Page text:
IQ84 by Haruki Murakami

(9.0/10) At times shocking, at others breathlessly poignant.

I was handed the single volume binding of this trilogy by a friend and delved into it with curiosity as I had never read anything from Haruki Murakami. The ability of the author is plain to see; even if he indulges in a bit of narcissistic lecturing on what it takes to be an author, I feel he's earned the right to comment given his technical skills at authorship. There is somewhat of an authorial soliloquy around page 178 where he has Tengo utter phrases like: "The role of a story was, in the broadest terms, to transpose a single problem into another form."

The story is curious, idiosyncratic, dystopian, fantastical, overtly sexualised - all this and more over the course of some 900 pages. It was a book that commanded my time in a comfy chair over a few hours. It was a book that grabbed attention, slowly built characters and linked them together through coincidence and Fate yet... by the final few pages I put it down disappointed at the abruptness, the multitude of loose ends, the explanations that failed to come. Murakami hinted this would happen with his tiny excerpts from Air Chrysalis which also just... stops. Despite trying to encourage the reader to focus on the unfired gun of Chekhov's insistence, I found I sidestepped such a clumsy ploy, sat on top of the slide in the playground, stared at two moons and couldn't help thinking every time I put the book down..."Isn't this just 'The Borrowers' evil cousins at work?"

Of course, the nature of a fantastical dystopian novel is to perplex, confuse and beguile. We're not really meant to be led, rather encouraged to empathise, to seek our own 'voices' in the Little People; to try and relate to the introverted, self-cantered characters that litter the text. The only thing that separates them in their little bubbles is the occasional dysfunctional motive when they try to engage in emotion.

For me, a stand out novel is littered with sentences you want to quote to people; of crafted words that resonate with personal beliefs, fears, thoughts. IQ84 is such a novel. Here are some examples that stood out for me, starting with a sense the poesy inside Murakami's prose:

"Hundreds of butterflies flitted in and out of sight like short-lived punctuation marks in a stream of consciousness without beginning or end."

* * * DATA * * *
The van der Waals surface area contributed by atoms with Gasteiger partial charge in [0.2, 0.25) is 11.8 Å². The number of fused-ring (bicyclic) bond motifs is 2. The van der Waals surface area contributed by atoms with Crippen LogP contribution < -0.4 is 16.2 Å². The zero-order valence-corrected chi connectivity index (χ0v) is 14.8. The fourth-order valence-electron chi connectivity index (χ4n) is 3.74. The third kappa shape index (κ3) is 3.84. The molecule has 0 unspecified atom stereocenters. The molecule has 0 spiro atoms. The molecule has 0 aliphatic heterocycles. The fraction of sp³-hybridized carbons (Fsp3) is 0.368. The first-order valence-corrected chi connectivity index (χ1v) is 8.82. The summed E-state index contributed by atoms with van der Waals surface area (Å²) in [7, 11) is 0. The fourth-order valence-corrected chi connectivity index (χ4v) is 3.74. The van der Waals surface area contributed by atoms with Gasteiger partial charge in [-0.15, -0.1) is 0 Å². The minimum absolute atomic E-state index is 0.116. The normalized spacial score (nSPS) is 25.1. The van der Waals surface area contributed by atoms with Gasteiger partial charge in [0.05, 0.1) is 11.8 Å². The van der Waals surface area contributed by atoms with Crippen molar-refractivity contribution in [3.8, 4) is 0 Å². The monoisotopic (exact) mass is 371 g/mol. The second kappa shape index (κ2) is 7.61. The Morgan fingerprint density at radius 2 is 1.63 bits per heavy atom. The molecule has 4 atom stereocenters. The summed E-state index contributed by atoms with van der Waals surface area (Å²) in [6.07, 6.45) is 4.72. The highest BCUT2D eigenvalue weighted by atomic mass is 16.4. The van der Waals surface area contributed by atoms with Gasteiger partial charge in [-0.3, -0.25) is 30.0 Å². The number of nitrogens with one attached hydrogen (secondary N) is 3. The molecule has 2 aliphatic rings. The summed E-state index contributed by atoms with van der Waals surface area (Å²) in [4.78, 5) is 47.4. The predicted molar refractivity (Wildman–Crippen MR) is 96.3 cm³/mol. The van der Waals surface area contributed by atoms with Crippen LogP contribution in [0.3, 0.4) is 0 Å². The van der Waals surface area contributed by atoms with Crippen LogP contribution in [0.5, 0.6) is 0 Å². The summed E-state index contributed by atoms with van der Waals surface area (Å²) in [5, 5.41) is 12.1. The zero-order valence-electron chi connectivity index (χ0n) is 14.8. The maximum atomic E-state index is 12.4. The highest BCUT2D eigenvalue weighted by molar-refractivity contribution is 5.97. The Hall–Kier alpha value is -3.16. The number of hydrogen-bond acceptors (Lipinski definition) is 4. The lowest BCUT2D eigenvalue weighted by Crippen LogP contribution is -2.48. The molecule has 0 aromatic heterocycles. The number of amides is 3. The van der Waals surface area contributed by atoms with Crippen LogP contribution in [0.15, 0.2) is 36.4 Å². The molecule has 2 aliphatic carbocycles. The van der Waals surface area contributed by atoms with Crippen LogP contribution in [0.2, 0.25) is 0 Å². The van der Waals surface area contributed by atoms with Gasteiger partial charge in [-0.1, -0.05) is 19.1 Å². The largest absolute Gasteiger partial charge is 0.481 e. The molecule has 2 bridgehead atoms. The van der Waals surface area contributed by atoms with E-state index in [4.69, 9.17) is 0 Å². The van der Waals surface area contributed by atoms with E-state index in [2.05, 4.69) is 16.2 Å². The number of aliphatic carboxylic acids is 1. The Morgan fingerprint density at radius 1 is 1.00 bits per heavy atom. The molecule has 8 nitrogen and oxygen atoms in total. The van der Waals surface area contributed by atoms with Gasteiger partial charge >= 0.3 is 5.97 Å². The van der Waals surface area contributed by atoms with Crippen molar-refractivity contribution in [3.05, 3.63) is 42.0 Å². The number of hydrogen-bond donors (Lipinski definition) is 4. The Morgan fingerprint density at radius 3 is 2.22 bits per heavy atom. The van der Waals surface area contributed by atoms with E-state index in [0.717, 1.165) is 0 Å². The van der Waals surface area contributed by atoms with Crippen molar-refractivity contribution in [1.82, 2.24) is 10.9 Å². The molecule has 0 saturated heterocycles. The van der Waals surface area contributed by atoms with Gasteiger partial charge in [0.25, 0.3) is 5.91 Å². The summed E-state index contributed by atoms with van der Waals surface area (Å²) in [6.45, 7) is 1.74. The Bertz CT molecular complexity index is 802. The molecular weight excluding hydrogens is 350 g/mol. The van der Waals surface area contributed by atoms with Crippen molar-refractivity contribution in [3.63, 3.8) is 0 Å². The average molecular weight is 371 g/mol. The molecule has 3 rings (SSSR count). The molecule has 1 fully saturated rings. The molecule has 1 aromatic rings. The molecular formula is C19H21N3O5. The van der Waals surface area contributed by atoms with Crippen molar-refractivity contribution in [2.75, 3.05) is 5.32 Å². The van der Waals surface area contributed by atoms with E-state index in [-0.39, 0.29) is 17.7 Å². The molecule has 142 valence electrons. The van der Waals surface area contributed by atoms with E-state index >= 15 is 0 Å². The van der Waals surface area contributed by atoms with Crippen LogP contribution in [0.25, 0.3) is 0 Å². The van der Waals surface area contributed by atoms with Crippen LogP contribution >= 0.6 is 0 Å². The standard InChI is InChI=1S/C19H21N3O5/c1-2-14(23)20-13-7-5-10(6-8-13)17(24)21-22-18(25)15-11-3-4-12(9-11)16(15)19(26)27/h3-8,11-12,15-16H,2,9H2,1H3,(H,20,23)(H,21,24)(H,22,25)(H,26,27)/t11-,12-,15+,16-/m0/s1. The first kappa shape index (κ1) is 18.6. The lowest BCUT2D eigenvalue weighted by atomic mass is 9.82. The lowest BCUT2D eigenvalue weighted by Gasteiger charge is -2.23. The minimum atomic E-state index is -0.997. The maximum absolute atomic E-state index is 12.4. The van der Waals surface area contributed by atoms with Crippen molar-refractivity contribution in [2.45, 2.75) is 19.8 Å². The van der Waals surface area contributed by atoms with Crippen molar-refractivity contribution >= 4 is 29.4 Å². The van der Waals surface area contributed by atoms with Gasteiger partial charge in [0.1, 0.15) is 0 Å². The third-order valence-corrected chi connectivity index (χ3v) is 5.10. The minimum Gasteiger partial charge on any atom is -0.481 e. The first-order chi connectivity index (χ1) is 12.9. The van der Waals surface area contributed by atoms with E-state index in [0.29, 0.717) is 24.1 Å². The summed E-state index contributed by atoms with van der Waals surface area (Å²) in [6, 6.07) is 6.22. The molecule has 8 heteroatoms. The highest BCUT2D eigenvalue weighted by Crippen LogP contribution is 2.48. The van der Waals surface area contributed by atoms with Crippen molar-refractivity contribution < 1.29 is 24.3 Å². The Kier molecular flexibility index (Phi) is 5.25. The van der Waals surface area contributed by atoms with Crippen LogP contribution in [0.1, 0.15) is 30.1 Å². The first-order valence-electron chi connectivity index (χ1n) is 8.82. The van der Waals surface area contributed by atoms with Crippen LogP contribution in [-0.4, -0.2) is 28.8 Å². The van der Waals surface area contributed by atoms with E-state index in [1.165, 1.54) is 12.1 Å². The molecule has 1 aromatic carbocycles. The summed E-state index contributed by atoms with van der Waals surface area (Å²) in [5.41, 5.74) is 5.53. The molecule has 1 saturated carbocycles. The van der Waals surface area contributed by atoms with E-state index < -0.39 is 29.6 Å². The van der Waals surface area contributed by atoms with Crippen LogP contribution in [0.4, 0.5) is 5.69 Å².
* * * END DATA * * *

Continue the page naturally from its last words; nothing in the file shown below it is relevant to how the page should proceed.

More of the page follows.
His sense of cynical humour:

"Constipation was one of the things she hated most in the world, on par with despicable men who commit domestic violence and narrow-minded religious fundamentalists."

We see more philosophical views:

"'Without a doubt you have done the right thing. But your act must not go uncompensated. Do you understand why?'
'No, not really,' Aomame replied honestly.
'Because you are neither an angel nor a god'"

Murakami voices his distaste with extremely dogmatic views:
"'Any religion that would prohibit life-saving surgery simply because it goes against the literal word of the Bible can be nothing more than a cult. This is an abuse of dogma that crosses the line.'" or "'there is always just a thin line separating deep faith from intolerance.' Ushikawa said."

And lastly a poignant statement that will resonate with many: "His daughters might forget all about him, but that blood would not lose its way. Blood had a frightening long memory."

Of course, there are hundreds more; there are long paragraphs where characters reflect on matters that are personal to them. Whether we agree with those or not is not the point; it is the understanding that Murakami draws us to opine in the silence of watching his words on a page and makes us pause from his narrative for some time before moving on.

I don't intend to speak of what the novel is about because, for me, the book has not prompted me to review it in that way. Rather, the stories of Aomame and Tengo set against the fantastical of the world of IQ84 and those who revolve around them are expertly drawn, always interesting, faintly plausible.

At times the book is shocking in its sexual brutality and violence given life in Aomame, at others breathlessly poignant in Tengo's elegance; yet, for all that this is a novel that left me slightly dis-satisfied. It satiated my craving as I flicked through the pages, left me not particularly wanting more as Aomame and Tengo climbed back up the ladder to the Expressway. I would encourage people to read it, which might be slightly odd as I believe you will put it aside with a sense of losing a moon, but there is no denying the beauty of the prose, the deft handling of the characters, the futility of their motives.

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